The Vice President of India Shri M. Hamid
Ansari has said that it would be fair to assert that our
democratic setup has served us well in orienting our heterogeneous society
towards its developmental goals and including in this endeavour all segments of
our citizenry. Delivering “Satyendra Narayan Sinha Memorial
Lecture” at Patna (Bihar) today Shri Ansari has sdaid that our success is in
sustaining a secular, pluralist democracy focused on the vision of our founding
fathers. Our commitment to diversity and to upholding the varied identities of
our citizens is unparalleled.
The Vice President has said that we have also shown
that this commitment is not a fair-weather strategy to be discarded at the
first sign of political or economic stress, but a fundamental value. Our
federalism has enabled this achievement despite immense national and global
is the text of the Vice President’s addreess:
happy to be back in Patna and to participate, today, in this function being
held in the memory of Late Shri Satyendra Narayan Sinha. “Chhote Saheb”, as he
was popularly called, was an important political leader of Bihar,
a distinguished Parliamentarian, and someone who had the interests of his state
and people uppermost in his mind.
his long public life of over six decades, Sinha ji made significant
contributions in streamlining the education system of Bihar,
motivated the youth and students to take an active role in politics, and
ensured their representation in political affairs.
many in this audience would know, Sinha sahib was also a strong votary of the
rights of states in our constitutional scheme of things. As a Chief Minister,
and as an eminent and long-standing Parliamentarian, he was in a good position
to appreciate the delicate balance maintained by our Constitution between the
Centre and the States.
balance is dynamic and evolving. I therefore propose this afternoon to touch
upon a few challenges to our federal polity in a period of great change,
nationally and internationally.
constitution was carefully crafted. It is a Union
of States having features of both a Federation and a Union
with a systemic flexibility that has allowed it to becoming a three-tiered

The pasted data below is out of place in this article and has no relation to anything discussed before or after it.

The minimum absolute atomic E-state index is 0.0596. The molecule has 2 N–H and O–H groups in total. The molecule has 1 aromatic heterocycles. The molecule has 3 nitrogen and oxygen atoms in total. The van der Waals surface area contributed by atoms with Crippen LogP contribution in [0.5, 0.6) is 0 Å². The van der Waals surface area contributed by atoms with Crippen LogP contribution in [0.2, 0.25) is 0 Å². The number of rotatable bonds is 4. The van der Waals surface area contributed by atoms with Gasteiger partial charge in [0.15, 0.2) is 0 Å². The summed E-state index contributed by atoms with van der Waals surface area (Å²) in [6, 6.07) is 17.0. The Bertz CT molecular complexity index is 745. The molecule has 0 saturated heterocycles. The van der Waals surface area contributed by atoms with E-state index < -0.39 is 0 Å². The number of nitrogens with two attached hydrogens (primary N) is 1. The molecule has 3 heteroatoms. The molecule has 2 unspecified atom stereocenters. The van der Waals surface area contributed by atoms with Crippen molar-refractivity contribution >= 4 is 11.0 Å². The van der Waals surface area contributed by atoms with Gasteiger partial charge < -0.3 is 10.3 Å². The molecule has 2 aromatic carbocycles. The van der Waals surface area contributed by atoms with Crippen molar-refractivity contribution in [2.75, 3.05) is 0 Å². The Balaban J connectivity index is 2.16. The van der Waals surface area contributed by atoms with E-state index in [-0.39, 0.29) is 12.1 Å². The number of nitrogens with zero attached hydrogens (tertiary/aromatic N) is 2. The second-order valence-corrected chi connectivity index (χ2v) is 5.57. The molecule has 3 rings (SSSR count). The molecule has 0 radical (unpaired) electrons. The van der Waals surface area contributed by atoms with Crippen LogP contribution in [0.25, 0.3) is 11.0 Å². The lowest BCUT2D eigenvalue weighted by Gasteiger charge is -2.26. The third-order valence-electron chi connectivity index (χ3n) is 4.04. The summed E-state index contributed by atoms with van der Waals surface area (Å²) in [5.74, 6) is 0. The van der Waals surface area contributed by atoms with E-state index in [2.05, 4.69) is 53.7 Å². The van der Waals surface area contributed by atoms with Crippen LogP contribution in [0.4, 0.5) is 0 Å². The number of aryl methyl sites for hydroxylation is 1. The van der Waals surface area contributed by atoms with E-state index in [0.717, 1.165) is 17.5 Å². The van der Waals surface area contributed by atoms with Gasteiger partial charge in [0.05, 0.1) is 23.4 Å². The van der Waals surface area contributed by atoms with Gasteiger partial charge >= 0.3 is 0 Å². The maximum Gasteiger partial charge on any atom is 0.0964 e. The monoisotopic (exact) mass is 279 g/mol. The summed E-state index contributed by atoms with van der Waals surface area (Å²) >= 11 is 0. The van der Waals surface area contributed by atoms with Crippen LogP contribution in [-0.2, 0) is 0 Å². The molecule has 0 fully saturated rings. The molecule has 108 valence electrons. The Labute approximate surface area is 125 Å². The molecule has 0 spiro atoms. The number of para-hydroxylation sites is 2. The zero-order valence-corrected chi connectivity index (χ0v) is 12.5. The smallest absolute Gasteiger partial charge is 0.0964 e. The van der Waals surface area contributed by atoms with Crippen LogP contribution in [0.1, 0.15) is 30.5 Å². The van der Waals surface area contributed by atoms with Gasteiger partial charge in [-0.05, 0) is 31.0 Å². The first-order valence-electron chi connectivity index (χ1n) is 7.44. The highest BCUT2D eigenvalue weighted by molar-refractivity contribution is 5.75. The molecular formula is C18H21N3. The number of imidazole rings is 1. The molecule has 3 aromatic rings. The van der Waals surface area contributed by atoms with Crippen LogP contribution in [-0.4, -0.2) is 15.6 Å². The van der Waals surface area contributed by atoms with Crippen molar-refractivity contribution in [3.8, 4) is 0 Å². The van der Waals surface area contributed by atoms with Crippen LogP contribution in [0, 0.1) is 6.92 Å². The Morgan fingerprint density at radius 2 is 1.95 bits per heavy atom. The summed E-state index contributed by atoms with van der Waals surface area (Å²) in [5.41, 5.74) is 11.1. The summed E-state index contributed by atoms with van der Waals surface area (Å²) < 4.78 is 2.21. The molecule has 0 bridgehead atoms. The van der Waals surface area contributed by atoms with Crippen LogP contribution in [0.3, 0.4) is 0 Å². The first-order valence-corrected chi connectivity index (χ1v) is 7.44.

polity with a single citizenship, and with the capacity to be either unitary or
federal according to the requirements of time and circumstances.
point was succinctly and authoritatively explained by the Chairman of the
Drafting Committee of the Constituent Assembly, Dr. B. R. Ambedkar. “The Drafting Committee”, he observed, “wanted it to be clear that though India was to be a federation, the federation was
not the result of an agreement by the states to join in a federation”, adding
that “the federation is a Union because it is indestructible. Though the country
and the people may be divided into different States for convenience of
administration, the country is one integral whole, its people a single people
living under a single imperium derived from a single source.”
the Constitution does not use the term federal or federation, the Supreme Court
has spoken of the Indian Union as quasi-federal and deemed it to be a part of
the basic structure. Eminent international authorities have characterised it as
“a centralised federation” and as sui generis.
decades of experience as a Republic is perhaps long enough to assess the
functioning of our federal structure that has been the principal
instrumentality for accommodating the enormous cultural, linguistic, religious
and ethnic diversity of India
within the framework of a democratic polity.
possible to analyse the functioning of our democracy in three of its dimensions:
first place, there is a need to
assess its efficacy as an instrumentality of managing diversity, coping with
political and social challenges, enhancing the scope of political participation
of citizens, deepening their engagement with the state and accommodating various
identities of our citizens;
Secondly, we should enquire if political federalism has
served our democracy well by controlling extra constitutional forces and enabling
articulation of the aspirations of our citizens through a political process;
Thirdly, we need to examined the operation of fiscal
federalism through the various tiers of our democracy and indicate required correctives.
think it would be fair to assert that our democratic setup has served us well
in orienting our heterogeneous society towards its developmental goals and
including in this endeavour all segments of our citizenry. Our success is in sustaining
a secular, pluralist democracy focused on the vision of our founding fathers.
Our commitment to diversity and to upholding the varied identities of our
citizens is unparalleled.
have also shown that this commitment is not a fair-weather strategy to be
discarded at the first sign of political or economic stress, but a fundamental
value. Our federalism has enabled this achievement despite immense national and
level of ‘political federalism’ it can be said with confidence that India has been
a pioneer in moving from a dual federalism to a multi-level functional
cooperative federalism through the 73rd and 74th Constitutional Amendments.
thus have a multi-layered federal polity starting from the Gram Sabha, the Gram
Panchayat, Block and District Panchayats, Urban Local Bodies, the States and
the Union. This transformation has brought a
qualitative and quantitative difference to the nature of our political
representation. From a small number of less than 5000 political representatives
from the Union Parliament and the State Legislatures, we today have the largest
political representative base in the world of over two and a half lakh local
governments, comprising over three million elected representatives.
experience of a series of coalition governments at the central level and in
many states during the last two decades has changed the working dynamic of our
polity. Today, having strong state governments pursuing their developmental